Islamic State's like Taliban - with oil wells
WITH its reign of terror over a large population and ability to self-finance on a staggering scale, the extremist group that beheaded American journalist James Foley resembles the Taliban - with oil wells.
The Islamic State, which now controls an area of Iraq and Syria larger than Britain, may be raising more than US$2 million (S$2.5 million) a day in revenue from oil sales, extortion, taxes and smuggling.
Unlike other extremist groups' reliance on foreign donations that can be squeezed by sanctions, diplomacy and law enforcement, the Islamic State's predominantly local revenue stream poses a unique challenge to governments seeking to halt its advance and undermine its ability to launch terrorist attacks that, in time, might be aimed at the United States and Europe.
"The Islamic State is probably the wealthiest terrorist group we've ever known," said Matthew Levitt, a former US Treasury terrorism and financial intelligence official who is now director of the counterterrorism and intelligence programme at the Washington Institute for Near East Policy.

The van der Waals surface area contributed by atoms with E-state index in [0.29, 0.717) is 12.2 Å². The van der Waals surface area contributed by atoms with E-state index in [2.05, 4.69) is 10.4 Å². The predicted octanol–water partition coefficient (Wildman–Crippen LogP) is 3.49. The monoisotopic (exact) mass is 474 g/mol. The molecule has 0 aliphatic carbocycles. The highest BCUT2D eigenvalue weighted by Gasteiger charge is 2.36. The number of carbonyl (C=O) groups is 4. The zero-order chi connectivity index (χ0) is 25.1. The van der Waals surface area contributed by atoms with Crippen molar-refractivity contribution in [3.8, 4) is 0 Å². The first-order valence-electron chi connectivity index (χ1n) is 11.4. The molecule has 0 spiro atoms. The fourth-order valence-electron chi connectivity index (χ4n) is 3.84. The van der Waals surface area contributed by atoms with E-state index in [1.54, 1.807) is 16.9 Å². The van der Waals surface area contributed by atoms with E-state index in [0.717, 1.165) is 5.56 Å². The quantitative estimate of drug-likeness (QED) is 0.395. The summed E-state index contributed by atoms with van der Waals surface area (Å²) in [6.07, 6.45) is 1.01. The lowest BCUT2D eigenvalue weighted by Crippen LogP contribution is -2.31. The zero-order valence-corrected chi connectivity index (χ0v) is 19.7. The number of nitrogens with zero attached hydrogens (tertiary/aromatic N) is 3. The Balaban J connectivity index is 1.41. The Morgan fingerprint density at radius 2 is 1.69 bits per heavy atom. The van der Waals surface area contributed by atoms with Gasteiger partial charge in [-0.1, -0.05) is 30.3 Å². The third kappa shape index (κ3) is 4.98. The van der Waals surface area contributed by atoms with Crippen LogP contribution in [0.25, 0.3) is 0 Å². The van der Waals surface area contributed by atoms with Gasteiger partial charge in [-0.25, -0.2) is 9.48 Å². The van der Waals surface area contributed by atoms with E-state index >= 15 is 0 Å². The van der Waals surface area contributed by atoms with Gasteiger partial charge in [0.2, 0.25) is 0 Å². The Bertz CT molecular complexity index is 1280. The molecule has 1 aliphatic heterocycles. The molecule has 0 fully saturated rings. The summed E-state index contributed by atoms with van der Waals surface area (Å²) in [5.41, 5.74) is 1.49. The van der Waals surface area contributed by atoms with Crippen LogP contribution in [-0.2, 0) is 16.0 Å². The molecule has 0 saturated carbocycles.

"They're not as integrated with the international financial system, and therefore not as vulnerable" to sanctions, anti-money laundering laws and banking regulations.
In contrast, the late Al-Qaeda chief Osama bin Laden was from a wealthy family and enjoyed a network of foreign patrons, and his funding sources were squeezed by financial intelligence officers.
The Islamic State "makes their money primarily - if not entirely - locally", said Patrick Johnston, a counterterrorism specialist at Rand Corporation.
The money that the Islamic State receives from outside donors pales in comparison to its income from extortion, kidnapping, robbery, oil smuggling and the like, said a US intelligence official who spoke on the condition of anonymity.
With its control of seven oil fields and two refineries in northern Iraq, and six out of 10 oil fields in eastern Syria, the terror group is selling crude at between US$25 and US$60 a barrel, said Luay Al-Khatteeb, a visiting fellow at the Brookings Institution's Doha Center in Qatar.
Based on Dr Al-Khatteeb's interviews with contacts in Iraq, the extremist group controls Iraqi fields with a production capacity of 80,000 barrels a day and is now extracting about half that amount.
The Islamic State, he said, is probably earning some US$2 million a day from crude sales, paid in cash or bartered goods as the oil crosses into the Kurdistan region of Iraq, Syria, Turkey and Jordan.
Said Brian Fishman, former director of the Combating Terrorism Center at the US Military Academy at West Point: "It's not totally clear where they're storing all this money, but there may be ways to actually go after it."
Whether or not it's in a bank account, "you've got to put it somewhere".